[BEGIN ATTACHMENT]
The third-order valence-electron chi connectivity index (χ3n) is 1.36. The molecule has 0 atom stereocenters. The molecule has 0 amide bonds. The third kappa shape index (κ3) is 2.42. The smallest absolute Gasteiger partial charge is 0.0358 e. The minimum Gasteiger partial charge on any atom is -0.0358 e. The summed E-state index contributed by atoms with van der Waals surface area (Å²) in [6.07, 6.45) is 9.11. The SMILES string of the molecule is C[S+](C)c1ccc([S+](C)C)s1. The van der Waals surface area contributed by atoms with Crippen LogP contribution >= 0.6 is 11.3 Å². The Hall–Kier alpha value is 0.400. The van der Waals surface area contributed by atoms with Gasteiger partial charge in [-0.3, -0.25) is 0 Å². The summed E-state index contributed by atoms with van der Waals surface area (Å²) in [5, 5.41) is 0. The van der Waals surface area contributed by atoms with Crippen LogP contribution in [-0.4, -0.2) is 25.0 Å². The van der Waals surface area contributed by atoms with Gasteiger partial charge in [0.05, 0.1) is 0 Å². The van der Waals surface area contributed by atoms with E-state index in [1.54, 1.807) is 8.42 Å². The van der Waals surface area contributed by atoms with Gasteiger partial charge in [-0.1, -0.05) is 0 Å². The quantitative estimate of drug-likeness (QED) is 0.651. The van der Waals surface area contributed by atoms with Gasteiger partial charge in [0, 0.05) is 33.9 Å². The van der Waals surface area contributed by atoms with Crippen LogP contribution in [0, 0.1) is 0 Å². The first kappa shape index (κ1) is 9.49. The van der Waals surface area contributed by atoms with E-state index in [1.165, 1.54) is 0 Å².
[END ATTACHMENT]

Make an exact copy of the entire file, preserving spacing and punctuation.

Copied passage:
The third-order valence-electron chi connectivity index (χ3n) is 1.36. The molecule has 0 atom stereocenters. The molecule has 0 amide bonds. The third kappa shape index (κ3) is 2.42. The smallest absolute Gasteiger partial charge is 0.0358 e. The minimum Gasteiger partial charge on any atom is -0.0358 e. The summed E-state index contributed by atoms with van der Waals surface area (Å²) in [6.07, 6.45) is 9.11. The SMILES string of the molecule is C[S+](C)c1ccc([S+](C)C)s1. The van der Waals surface area contributed by atoms with Crippen LogP contribution >= 0.6 is 11.3 Å². The Hall–Kier alpha value is 0.400. The van der Waals surface area contributed by atoms with Gasteiger partial charge in [-0.3, -0.25) is 0 Å². The summed E-state index contributed by atoms with van der Waals surface area (Å²) in [5, 5.41) is 0. The van der Waals surface area contributed by atoms with Crippen LogP contribution in [-0.4, -0.2) is 25.0 Å². The van der Waals surface area contributed by atoms with Gasteiger partial charge in [0.05, 0.1) is 0 Å². The van der Waals surface area contributed by atoms with E-state index in [1.54, 1.807) is 8.42 Å². The van der Waals surface area contributed by atoms with Gasteiger partial charge in [-0.1, -0.05) is 0 Å². The quantitative estimate of drug-likeness (QED) is 0.651. The van der Waals surface area contributed by atoms with Gasteiger partial charge in [0, 0.05) is 33.9 Å². The van der Waals surface area contributed by atoms with Crippen LogP contribution in [0, 0.1) is 0 Å². The first kappa shape index (κ1) is 9.49. The van der Waals surface area contributed by atoms with E-state index in [1.165, 1.54) is 0 Å².